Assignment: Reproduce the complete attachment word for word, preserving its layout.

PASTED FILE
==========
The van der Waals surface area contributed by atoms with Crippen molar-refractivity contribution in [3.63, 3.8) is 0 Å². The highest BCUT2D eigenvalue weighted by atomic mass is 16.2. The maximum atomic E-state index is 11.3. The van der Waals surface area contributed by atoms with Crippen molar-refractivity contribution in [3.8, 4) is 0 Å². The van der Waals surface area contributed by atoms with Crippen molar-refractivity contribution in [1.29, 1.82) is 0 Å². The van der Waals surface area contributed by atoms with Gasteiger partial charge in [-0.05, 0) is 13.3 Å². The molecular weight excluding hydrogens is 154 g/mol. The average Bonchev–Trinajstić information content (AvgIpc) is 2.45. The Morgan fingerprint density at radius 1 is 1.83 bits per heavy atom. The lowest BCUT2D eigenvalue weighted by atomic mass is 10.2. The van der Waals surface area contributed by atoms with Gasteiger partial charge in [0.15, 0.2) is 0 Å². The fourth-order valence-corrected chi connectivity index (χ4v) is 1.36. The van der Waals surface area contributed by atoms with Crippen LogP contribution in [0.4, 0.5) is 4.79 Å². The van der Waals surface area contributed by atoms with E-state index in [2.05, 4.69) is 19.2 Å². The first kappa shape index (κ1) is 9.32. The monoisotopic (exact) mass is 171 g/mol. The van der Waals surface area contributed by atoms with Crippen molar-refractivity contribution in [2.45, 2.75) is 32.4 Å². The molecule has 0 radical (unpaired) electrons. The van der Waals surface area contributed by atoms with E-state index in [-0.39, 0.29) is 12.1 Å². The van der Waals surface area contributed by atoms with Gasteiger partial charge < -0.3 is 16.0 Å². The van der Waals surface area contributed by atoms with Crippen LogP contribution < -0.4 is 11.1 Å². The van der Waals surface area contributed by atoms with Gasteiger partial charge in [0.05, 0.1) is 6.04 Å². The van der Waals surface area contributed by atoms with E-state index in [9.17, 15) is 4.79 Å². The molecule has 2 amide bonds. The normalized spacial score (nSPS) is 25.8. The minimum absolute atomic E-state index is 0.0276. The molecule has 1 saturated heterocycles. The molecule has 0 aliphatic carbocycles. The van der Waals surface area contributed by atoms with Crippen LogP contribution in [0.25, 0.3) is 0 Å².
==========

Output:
The van der Waals surface area contributed by atoms with Crippen molar-refractivity contribution in [3.63, 3.8) is 0 Å². The highest BCUT2D eigenvalue weighted by atomic mass is 16.2. The maximum atomic E-state index is 11.3. The van der Waals surface area contributed by atoms with Crippen molar-refractivity contribution in [3.8, 4) is 0 Å². The van der Waals surface area contributed by atoms with Crippen molar-refractivity contribution in [1.29, 1.82) is 0 Å². The van der Waals surface area contributed by atoms with Gasteiger partial charge in [-0.05, 0) is 13.3 Å². The molecular weight excluding hydrogens is 154 g/mol. The average Bonchev–Trinajstić information content (AvgIpc) is 2.45. The Morgan fingerprint density at radius 1 is 1.83 bits per heavy atom. The lowest BCUT2D eigenvalue weighted by atomic mass is 10.2. The van der Waals surface area contributed by atoms with Gasteiger partial charge in [0.15, 0.2) is 0 Å². The fourth-order valence-corrected chi connectivity index (χ4v) is 1.36. The van der Waals surface area contributed by atoms with Crippen LogP contribution in [0.4, 0.5) is 4.79 Å². The van der Waals surface area contributed by atoms with E-state index in [2.05, 4.69) is 19.2 Å². The first kappa shape index (κ1) is 9.32. The monoisotopic (exact) mass is 171 g/mol. The van der Waals surface area contributed by atoms with Crippen molar-refractivity contribution in [2.45, 2.75) is 32.4 Å². The molecule has 0 radical (unpaired) electrons. The van der Waals surface area contributed by atoms with E-state index in [-0.39, 0.29) is 12.1 Å². The van der Waals surface area contributed by atoms with Gasteiger partial charge < -0.3 is 16.0 Å². The van der Waals surface area contributed by atoms with Crippen LogP contribution < -0.4 is 11.1 Å². The van der Waals surface area contributed by atoms with Gasteiger partial charge in [0.05, 0.1) is 6.04 Å². The van der Waals surface area contributed by atoms with E-state index in [9.17, 15) is 4.79 Å². The molecule has 2 amide bonds. The normalized spacial score (nSPS) is 25.8. The minimum absolute atomic E-state index is 0.0276. The molecule has 1 saturated heterocycles. The molecule has 0 aliphatic carbocycles. The van der Waals surface area contributed by atoms with Crippen LogP contribution in [0.25, 0.3) is 0 Å².